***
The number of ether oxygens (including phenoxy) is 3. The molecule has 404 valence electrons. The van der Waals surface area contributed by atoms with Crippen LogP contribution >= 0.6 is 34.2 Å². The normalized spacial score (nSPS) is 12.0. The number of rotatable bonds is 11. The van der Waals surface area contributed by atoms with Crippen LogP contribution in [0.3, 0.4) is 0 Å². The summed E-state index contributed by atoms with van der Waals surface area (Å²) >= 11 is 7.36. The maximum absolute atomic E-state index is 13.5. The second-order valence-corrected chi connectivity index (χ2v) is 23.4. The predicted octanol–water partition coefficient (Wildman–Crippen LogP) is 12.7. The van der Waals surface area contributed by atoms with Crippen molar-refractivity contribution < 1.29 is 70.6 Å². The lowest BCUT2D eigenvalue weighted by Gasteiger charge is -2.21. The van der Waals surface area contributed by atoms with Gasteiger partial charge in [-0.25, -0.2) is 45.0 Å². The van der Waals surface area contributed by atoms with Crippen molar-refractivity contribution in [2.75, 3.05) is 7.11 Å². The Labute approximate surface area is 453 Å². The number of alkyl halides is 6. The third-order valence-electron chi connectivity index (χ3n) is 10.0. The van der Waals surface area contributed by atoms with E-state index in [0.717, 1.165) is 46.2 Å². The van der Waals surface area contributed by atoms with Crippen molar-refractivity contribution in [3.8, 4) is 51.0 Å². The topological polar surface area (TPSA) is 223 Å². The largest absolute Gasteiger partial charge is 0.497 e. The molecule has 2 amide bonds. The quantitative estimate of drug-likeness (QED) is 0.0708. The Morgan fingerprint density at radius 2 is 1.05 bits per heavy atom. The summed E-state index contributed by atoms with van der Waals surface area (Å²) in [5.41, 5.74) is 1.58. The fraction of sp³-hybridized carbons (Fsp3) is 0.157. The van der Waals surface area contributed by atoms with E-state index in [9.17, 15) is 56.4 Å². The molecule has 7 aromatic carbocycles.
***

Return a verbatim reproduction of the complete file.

The number of ether oxygens (including phenoxy) is 3. The molecule has 404 valence electrons. The van der Waals surface area contributed by atoms with Crippen LogP contribution >= 0.6 is 34.2 Å². The normalized spacial score (nSPS) is 12.0. The number of rotatable bonds is 11. The van der Waals surface area contributed by atoms with Crippen LogP contribution in [0.3, 0.4) is 0 Å². The summed E-state index contributed by atoms with van der Waals surface area (Å²) >= 11 is 7.36. The maximum absolute atomic E-state index is 13.5. The second-order valence-corrected chi connectivity index (χ2v) is 23.4. The predicted octanol–water partition coefficient (Wildman–Crippen LogP) is 12.7. The van der Waals surface area contributed by atoms with Crippen molar-refractivity contribution < 1.29 is 70.6 Å². The lowest BCUT2D eigenvalue weighted by Gasteiger charge is -2.21. The van der Waals surface area contributed by atoms with Gasteiger partial charge in [-0.25, -0.2) is 45.0 Å². The van der Waals surface area contributed by atoms with Crippen molar-refractivity contribution in [2.75, 3.05) is 7.11 Å². The Labute approximate surface area is 453 Å². The number of alkyl halides is 6. The third-order valence-electron chi connectivity index (χ3n) is 10.0. The van der Waals surface area contributed by atoms with E-state index in [0.717, 1.165) is 46.2 Å². The van der Waals surface area contributed by atoms with Crippen molar-refractivity contribution in [3.8, 4) is 51.0 Å². The topological polar surface area (TPSA) is 223 Å². The largest absolute Gasteiger partial charge is 0.497 e. The molecule has 2 amide bonds. The quantitative estimate of drug-likeness (QED) is 0.0708. The Morgan fingerprint density at radius 2 is 1.05 bits per heavy atom. The summed E-state index contributed by atoms with van der Waals surface area (Å²) in [5.41, 5.74) is 1.58. The fraction of sp³-hybridized carbons (Fsp3) is 0.157. The van der Waals surface area contributed by atoms with E-state index in [9.17, 15) is 56.4 Å². The molecule has 7 aromatic carbocycles.